While it may not seem obvious, your diet is an integral part of staying safe and warm in extremely cold temperatures. Working in cold temperatures takes a toll on your body, whether it be on a chilly morning or in a -25°C cold store. There are three main reasons why your diet is important if you’re working in the cold:
- Firstly, your body burns more energy when its in a cold environment because its working hard to stay warm (i.e. by shivering, which uses energy) and because the clothing you wear is bulkier. You need to keep fueling your body to stay energised, awake and hydrated!
- There are some foods that naturally generate heat and will help you stay warm.
- If you’re in a cold store, the air is very dry as the humidity of the room must be kept low to preserve food product. This can dehydrate you faster, so you need to take extra measures to stay hydrated.
This article will go over 4 key aspects of your diet you must keep in mind if you’re working (or playing) in the cold.
1. Stay hydrated
As we’ve already discussed, the extra demands on your body and dryness of the air the cold can increase the risk of dehydration. Drink plenty of fluids throughout your shift to keep your body fueled and healthy. Water and sports drinks such as Poweraid are the best options, as they don’t contain caffeine (see next point for more detail).
Interestingly, the cold masks your thirst mechanism, so you might not feel thirsty when your body needs fluids. Keep drinking regularly, even you’re not thirsty, and avoid icy cold drinks that will chill your insides. We’re trying to stay warm here!
2. Warm drinks help, but avoid caffeine
It probably seems there’s nothing as warming as a steaming hot cuppa, and in part, that’s certainly true! According to a study by University of Pennsylvania, hot drinks don’t actually raise your internal temperature, because “your mouth is among the most sensitive parts of your body” they have a very warming effect on your body.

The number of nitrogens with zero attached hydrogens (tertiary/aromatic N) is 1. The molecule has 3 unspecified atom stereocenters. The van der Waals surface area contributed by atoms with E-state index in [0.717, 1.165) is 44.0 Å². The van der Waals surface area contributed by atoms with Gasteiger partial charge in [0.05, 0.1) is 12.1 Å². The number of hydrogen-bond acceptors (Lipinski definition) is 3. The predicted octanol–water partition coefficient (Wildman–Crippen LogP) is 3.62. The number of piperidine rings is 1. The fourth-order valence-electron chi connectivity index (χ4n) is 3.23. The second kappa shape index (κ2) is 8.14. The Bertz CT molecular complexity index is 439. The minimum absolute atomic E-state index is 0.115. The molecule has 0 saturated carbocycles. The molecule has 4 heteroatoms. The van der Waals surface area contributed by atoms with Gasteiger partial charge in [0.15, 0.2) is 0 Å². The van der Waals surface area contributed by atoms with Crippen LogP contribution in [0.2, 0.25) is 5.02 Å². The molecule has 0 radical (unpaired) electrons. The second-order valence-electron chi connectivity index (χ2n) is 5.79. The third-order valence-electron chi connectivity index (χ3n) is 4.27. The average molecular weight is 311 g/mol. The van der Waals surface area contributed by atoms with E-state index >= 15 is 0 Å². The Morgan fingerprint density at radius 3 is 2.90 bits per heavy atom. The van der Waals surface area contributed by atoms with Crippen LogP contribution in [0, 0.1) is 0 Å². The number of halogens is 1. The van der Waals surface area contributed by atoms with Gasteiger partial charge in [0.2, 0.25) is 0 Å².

While a hot coffee or tea is very temping in your warm up breaks, if you’re working in the cold it’s a good idea to avoid caffeine-rich drinks. Caffeine increases urine production, thus, increasing the risk of dehydration. It also increases the blood flow at the skin surface which can increase the loss of body heat.
3. Eat warming foods
It may seem surprising, but all these foods help to regulate and boost your internal body temperatures.
- Dried fruits are rich calcium and iron, making them warming in nature. They also boost body energy and will help replace the extra calories your body burns in the cold.
- Root vegetables including carrots, radish, onions and potatoes are digested slowly in the body, and are proven to be warming because the body releases energy to digest the product.
- Add spices such as cinnamon, cloves, ginger and curry to your foods to bolster its flavour and warm your core.
- Winter is known to lower, or acidify, your blood pH which can lead to you feeling colder. Foods that are high in iron and protein such meat are known to increase your pH levels and consequently, help you feel warmer.
Its important to regulate your sugar intake because while a sweet snack will give you a ‘spike’ of energy and thus, warm you, the ‘crash’ following can lead you to feel more lethargic and colder than before.
4. Eat more of the good stuff!
Because working in the cold burns more energy, you can be left feeling lethargic and tired if you don’t keep your body fueled with ‘the good stuff’. This can pose risks to yourself and your colleagues – you will lose concentration and could make more mistakes in your work.
Focusing on consuming nutritious foods rich in the 3 pillars; carbs, fats and protein, will help you stay energised and attentive. The table below helps illustrate how your body processes each of these ‘pillars’ and offers examples of each.
|Winter Dietary Percentage||Food Type||Nickname||Food Type Description|
|55%||Simple Carbohydrates||kindling||4 calories/gram – released quickly & provides instant energy, but lacks nutrients. Foods containing sugar ending in “ose” (i.e., glucose, fructose, sucrose, lactose) are simple carbs. Sugar, candy, hot cider, hot cocoa, refined bread/pasta/baked goods made with white flour. Consume the least simple carbs.|
|Complex Carbohydrates||sticks||4 calories/gram – released quickly & provide fast energy. Easy to digest. Foods containing starch & fiber. Cereal, bread, rice, pasta, dried fruit, beans/lentils, vegetables. Consume the most complex carbs.|
|30%||Fat||logs||9 calories/gram – released very slowly & provide energy over an extended period; however, fat requires more energy & water to break down lipids (from glycerol) into glucose and fatty acids (from acetyl-CoA) into energy. Nuts, seeds, chocolate, plant fats (olive oil, coconut), cheese, eggs, butter.|
|15%||Protein||logs||4 calories/gram – released slowly & used primarily for cell repair & maintenance of muscle. Not a source of energy unless glucose stores are empty. High protein grains (rice, quinoa, soy, whole grain pasta), nuts, seeds, beans/legumes, tofu/soy.|